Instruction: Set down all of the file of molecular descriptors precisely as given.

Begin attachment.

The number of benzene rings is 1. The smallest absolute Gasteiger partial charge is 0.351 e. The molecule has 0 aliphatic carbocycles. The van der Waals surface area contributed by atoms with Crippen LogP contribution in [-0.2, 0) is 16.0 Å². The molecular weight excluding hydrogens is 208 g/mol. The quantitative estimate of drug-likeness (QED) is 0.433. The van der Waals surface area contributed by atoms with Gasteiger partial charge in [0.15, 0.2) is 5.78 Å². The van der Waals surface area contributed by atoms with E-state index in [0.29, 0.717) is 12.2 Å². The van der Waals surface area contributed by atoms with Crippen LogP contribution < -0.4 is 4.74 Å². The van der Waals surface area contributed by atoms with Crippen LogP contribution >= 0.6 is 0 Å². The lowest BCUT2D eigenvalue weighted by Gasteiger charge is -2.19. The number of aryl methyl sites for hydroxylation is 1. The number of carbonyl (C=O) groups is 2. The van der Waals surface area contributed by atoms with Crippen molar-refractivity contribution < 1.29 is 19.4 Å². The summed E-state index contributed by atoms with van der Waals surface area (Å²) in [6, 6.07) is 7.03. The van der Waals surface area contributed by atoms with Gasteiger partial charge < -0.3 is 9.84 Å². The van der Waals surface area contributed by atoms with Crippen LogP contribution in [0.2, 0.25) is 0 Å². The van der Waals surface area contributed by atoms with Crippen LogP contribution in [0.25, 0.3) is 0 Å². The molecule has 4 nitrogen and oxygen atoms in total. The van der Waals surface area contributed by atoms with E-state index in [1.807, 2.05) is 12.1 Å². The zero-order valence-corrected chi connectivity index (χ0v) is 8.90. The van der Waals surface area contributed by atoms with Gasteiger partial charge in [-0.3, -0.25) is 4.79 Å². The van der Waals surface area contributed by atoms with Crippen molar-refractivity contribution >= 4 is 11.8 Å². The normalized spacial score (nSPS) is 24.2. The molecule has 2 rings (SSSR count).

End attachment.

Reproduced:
The number of benzene rings is 1. The smallest absolute Gasteiger partial charge is 0.351 e. The molecule has 0 aliphatic carbocycles. The van der Waals surface area contributed by atoms with Crippen LogP contribution in [-0.2, 0) is 16.0 Å². The molecular weight excluding hydrogens is 208 g/mol. The quantitative estimate of drug-likeness (QED) is 0.433. The van der Waals surface area contributed by atoms with Gasteiger partial charge in [0.15, 0.2) is 5.78 Å². The van der Waals surface area contributed by atoms with E-state index in [0.29, 0.717) is 12.2 Å². The van der Waals surface area contributed by atoms with Crippen LogP contribution < -0.4 is 4.74 Å². The van der Waals surface area contributed by atoms with Crippen LogP contribution >= 0.6 is 0 Å². The lowest BCUT2D eigenvalue weighted by Gasteiger charge is -2.19. The number of aryl methyl sites for hydroxylation is 1. The number of carbonyl (C=O) groups is 2. The van der Waals surface area contributed by atoms with Crippen molar-refractivity contribution < 1.29 is 19.4 Å². The summed E-state index contributed by atoms with van der Waals surface area (Å²) in [6, 6.07) is 7.03. The van der Waals surface area contributed by atoms with Gasteiger partial charge < -0.3 is 9.84 Å². The van der Waals surface area contributed by atoms with Crippen LogP contribution in [0.2, 0.25) is 0 Å². The van der Waals surface area contributed by atoms with Crippen LogP contribution in [0.25, 0.3) is 0 Å². The molecule has 4 nitrogen and oxygen atoms in total. The van der Waals surface area contributed by atoms with E-state index in [1.807, 2.05) is 12.1 Å². The zero-order valence-corrected chi connectivity index (χ0v) is 8.90. The van der Waals surface area contributed by atoms with Gasteiger partial charge in [-0.3, -0.25) is 4.79 Å². The van der Waals surface area contributed by atoms with Crippen molar-refractivity contribution >= 4 is 11.8 Å². The normalized spacial score (nSPS) is 24.2. The molecule has 2 rings (SSSR count).